Fertility intentions were assessed with the question, “Are you planning to have more children in the future?” (response option, yes, no). Sociodemographic factors assessed included age, education, income, partner status, and number of children. Reproductive issues assessed included planning of the current pregnancy, talking to a health care provider about future pregnancy, and an 8-item measure of family planning knowledge.40 Family planning knowledge items assessed perception of risk of transmission to the partner during pregnancy as well as knowledge of the fertility cycle and ideal time to conceive, with heterogeneous response options. Knowledge of safer conception practices was also assessed.41 HIV-specific issues assessed included date of HIV diagnosis, a 12-item measure on HIV knowledge (Cronbach’s α=0.69, 0.64, 0.52, and 0.65 at the 2 prenatal and postnatal assessment points, respectively) using an adaptation of the AIDS-Related Knowledge Test to South African context; items reflect information about HIV transmission, reinfection with resistant virus, and condom use knowledge.42 Partner-specific issues assessed included disclosure of HIV status to partner, HIV status of partner, consistency of condom use, and an 11-item male involvement index40 (Cronbach’s α=0.83, 0.82, 0.84, and 0.82 at the 2 prenatal and postnatal assessment points, respectively). IPV was assessed using an adaptation of the Conflict Tactics Scale 18,43 which included a 9-item partner psychological victimization subscale (Cronbach’s α=0.76, 0.66, 0.83, and 0.83 at the 2 prenatal and postnatal assessment points, respectively), and a 9-item partner physical violence subscale (Cronbach’s α=0.92, 0.89, 0.94, and 0.94 at the 4 assessment points). Emotional status was assessed at baseline with the Edinburgh Postnatal Depression Scale 10 (EPDS-10).44 The EPDS-10 is a 10-item instrument asking participants to rate how often they have experienced different symptoms associated with depression in the past 7 days. Scores range from 0 through 30; the validated cut-off score for South African populations is 12.45 Cronbach’s α for the EPDS-10 scale ranged from 0.66 to 0.70 at the different assessment points in this study sample.
Statistical analyses included descriptive statistics (such as means, SDs, frequencies, and percentages), Student’s t-tests or its non-parametric alternative (Mann–Whitney Z-test), as well as chi-square or Fisher’s exact tests. The dependent variable consisted of women living with HIV and whether they had a desire to have more children at baseline, 32 weeks assessment, and 6 and 12 months assessments.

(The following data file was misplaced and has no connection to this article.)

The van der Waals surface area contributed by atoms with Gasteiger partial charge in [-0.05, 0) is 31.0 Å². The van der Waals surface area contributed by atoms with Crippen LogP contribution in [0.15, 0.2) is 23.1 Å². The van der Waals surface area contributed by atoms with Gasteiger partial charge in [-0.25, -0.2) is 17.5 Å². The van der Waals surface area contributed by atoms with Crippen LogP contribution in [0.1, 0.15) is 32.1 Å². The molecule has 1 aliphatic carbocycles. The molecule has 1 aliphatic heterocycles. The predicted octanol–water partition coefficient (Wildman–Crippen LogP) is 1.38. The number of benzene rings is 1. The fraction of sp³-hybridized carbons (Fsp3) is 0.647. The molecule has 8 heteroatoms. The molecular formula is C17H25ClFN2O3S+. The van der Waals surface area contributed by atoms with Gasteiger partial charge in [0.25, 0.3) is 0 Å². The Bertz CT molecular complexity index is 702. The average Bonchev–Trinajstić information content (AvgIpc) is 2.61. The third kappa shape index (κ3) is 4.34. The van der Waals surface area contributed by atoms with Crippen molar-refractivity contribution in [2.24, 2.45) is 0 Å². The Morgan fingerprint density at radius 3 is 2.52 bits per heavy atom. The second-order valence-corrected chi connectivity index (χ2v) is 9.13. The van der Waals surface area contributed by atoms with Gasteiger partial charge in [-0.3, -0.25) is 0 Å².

To investigate patterns the participants’ binary responses (yes/no) for fertility intention between 2 adjacent time points (time and time +1), we used the autoregressive model (also known as “Markov chain model”),46 which tested how fertility intention at one time point predicted fertility intention at the next time point. Then, using multigroup test approach, we investigated the effects of intervention on response changes in fertility intention. The hypothesized autoregressive model for fertility intention continuity is presented in Figure 1. According to this approach, the same autoregressive model was estimated using 2 groups (standard of care vs. enhanced intervention) simultaneously. Multigroup analysis is useful to test for differences (Δ) using the “parameter invariance” method.47 Given the categorical (binary) outcomes, logistic regression coefficients were estimated with odds-ratios (ORs, as effect sizes of logistic coefficients).48 To estimate unique autoregressive associations of fertility intention, the current model used several time-invariant (baseline demographic variables) and varying covariates as control variables. In addition, to account for lack of independence between observations within multiple sites, we used a sandwich estimator to adjust for underestimated standard errors and bias in chi-square computation.49 Missing data were handled using multiple imputation50 after comparing it with inverse-probability treatment weighting, specifying 10 imputed datasets. All data analyses were conducted using Mplus (version 7.4).51